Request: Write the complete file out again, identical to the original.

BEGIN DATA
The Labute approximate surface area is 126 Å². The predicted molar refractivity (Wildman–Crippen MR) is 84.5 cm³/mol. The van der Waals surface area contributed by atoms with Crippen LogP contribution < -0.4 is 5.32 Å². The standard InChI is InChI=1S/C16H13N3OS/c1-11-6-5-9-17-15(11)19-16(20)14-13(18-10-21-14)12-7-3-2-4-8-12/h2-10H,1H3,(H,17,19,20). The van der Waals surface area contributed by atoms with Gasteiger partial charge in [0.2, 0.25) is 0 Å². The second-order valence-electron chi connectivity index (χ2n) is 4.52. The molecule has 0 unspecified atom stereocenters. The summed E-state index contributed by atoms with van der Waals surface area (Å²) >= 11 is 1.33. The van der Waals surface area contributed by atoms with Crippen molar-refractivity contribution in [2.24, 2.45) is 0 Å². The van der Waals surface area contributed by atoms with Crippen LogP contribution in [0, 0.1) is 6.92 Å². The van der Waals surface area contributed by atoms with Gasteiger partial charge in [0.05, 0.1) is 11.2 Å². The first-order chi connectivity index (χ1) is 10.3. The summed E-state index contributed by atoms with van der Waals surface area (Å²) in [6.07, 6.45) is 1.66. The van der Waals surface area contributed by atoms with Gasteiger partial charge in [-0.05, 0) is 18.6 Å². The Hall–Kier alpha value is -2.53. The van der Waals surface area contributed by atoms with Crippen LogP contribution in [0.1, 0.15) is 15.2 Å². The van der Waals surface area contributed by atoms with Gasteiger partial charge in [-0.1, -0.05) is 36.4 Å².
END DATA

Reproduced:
The Labute approximate surface area is 126 Å². The predicted molar refractivity (Wildman–Crippen MR) is 84.5 cm³/mol. The van der Waals surface area contributed by atoms with Crippen LogP contribution < -0.4 is 5.32 Å². The standard InChI is InChI=1S/C16H13N3OS/c1-11-6-5-9-17-15(11)19-16(20)14-13(18-10-21-14)12-7-3-2-4-8-12/h2-10H,1H3,(H,17,19,20). The van der Waals surface area contributed by atoms with Gasteiger partial charge in [0.2, 0.25) is 0 Å². The second-order valence-electron chi connectivity index (χ2n) is 4.52. The molecule has 0 unspecified atom stereocenters. The summed E-state index contributed by atoms with van der Waals surface area (Å²) >= 11 is 1.33. The van der Waals surface area contributed by atoms with Crippen molar-refractivity contribution in [2.24, 2.45) is 0 Å². The van der Waals surface area contributed by atoms with Crippen LogP contribution in [0, 0.1) is 6.92 Å². The van der Waals surface area contributed by atoms with Gasteiger partial charge in [0.05, 0.1) is 11.2 Å². The first-order chi connectivity index (χ1) is 10.3. The summed E-state index contributed by atoms with van der Waals surface area (Å²) in [6.07, 6.45) is 1.66. The van der Waals surface area contributed by atoms with Gasteiger partial charge in [-0.05, 0) is 18.6 Å². The Hall–Kier alpha value is -2.53. The van der Waals surface area contributed by atoms with Crippen LogP contribution in [0.1, 0.15) is 15.2 Å². The van der Waals surface area contributed by atoms with Gasteiger partial charge in [-0.1, -0.05) is 36.4 Å².